CitationWienke, C.; Whaley, R. B.; & Braatz, R. (2021). Are “Gay” and “Queer-Friendly” Neighborhoods Healthy? Assessing How Areas with High Densities of Same-Sex Couples Impact the Mental Health of Sexual Minority and Majority Young Adults. Springer Science and Business Media Deutschland GmbH.
AbstractNeighborhoods with large concentrations of gay men, lesbians, and other sexual minorities have long served as places where sexual minority young adults find self-enhancing resources. Yet, it is unclear whether such neighborhood environments also confer health benefits. Using data from the National Longitudinal Study of Adolescent Health, we explored the relationship between the proportion of same-sex couples in neighborhoods and the mental health of sexual minority and majority young adults, controlling for other neighborhood- and individual-level factors. Results indicate that for sexual minorities, neighborhoods with higher percentages of same-sex couples are associated with lower levels of depression symptoms and higher levels of self-esteem. Conversely, for heterosexuals, there are no differences in health outcomes across neighborhood contexts. Taken together, the findings highlight the importance of striving for neighborhood-level understandings of sexual minority young adults and their mental health problems. © 2021, The Author(s).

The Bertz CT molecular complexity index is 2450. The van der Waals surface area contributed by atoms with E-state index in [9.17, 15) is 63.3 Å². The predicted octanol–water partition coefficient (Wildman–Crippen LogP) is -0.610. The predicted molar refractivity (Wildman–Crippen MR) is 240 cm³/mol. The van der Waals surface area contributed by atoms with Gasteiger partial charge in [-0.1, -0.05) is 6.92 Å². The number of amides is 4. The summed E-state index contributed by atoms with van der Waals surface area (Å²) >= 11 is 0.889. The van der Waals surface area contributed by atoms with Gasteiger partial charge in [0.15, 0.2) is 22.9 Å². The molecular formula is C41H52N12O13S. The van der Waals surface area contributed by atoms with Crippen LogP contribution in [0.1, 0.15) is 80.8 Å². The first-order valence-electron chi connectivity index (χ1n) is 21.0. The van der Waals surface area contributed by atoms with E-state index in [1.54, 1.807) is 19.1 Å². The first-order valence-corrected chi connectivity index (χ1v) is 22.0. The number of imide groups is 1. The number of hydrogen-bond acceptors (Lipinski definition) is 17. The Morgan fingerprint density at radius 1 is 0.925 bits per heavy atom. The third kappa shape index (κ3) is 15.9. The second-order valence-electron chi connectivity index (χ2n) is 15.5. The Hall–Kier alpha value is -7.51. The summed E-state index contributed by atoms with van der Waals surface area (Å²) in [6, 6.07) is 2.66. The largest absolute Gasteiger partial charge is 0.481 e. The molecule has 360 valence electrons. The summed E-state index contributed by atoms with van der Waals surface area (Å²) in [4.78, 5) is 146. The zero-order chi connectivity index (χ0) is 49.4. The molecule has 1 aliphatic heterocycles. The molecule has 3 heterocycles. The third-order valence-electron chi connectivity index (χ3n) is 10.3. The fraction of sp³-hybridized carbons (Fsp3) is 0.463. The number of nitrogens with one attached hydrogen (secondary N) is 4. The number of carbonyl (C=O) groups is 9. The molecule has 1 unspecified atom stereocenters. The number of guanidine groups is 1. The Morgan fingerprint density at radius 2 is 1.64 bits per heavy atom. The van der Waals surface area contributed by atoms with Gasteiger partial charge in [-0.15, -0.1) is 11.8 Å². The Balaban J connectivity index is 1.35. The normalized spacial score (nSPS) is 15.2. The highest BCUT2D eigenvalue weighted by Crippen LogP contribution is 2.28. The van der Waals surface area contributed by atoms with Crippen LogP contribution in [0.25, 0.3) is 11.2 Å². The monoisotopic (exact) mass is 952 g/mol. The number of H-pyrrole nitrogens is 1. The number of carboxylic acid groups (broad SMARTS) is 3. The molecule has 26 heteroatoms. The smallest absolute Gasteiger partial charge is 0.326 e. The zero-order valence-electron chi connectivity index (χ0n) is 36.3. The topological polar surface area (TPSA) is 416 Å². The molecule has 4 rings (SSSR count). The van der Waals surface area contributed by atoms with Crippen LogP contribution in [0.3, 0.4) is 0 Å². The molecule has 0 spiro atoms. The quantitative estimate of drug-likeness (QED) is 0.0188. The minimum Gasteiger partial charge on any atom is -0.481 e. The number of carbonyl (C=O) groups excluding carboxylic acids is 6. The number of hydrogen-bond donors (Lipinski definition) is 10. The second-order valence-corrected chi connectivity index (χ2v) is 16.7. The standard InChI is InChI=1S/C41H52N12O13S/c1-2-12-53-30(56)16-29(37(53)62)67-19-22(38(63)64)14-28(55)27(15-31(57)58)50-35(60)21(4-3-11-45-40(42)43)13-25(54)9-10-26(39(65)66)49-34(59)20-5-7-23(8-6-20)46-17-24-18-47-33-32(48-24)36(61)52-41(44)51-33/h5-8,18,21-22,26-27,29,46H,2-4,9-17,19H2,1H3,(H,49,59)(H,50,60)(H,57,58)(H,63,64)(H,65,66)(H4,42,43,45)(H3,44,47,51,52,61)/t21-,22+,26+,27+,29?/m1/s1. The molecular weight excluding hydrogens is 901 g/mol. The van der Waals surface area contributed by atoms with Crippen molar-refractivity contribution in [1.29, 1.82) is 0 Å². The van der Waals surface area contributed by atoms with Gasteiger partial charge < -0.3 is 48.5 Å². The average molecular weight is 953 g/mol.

NotesExport Date: 8 April 2021 Correspondence Address: Wienke, C.; Department of Sociology, United States; email: firstname.lastname@example.org
Book TitleUrban Book Series
Whaley, R. B.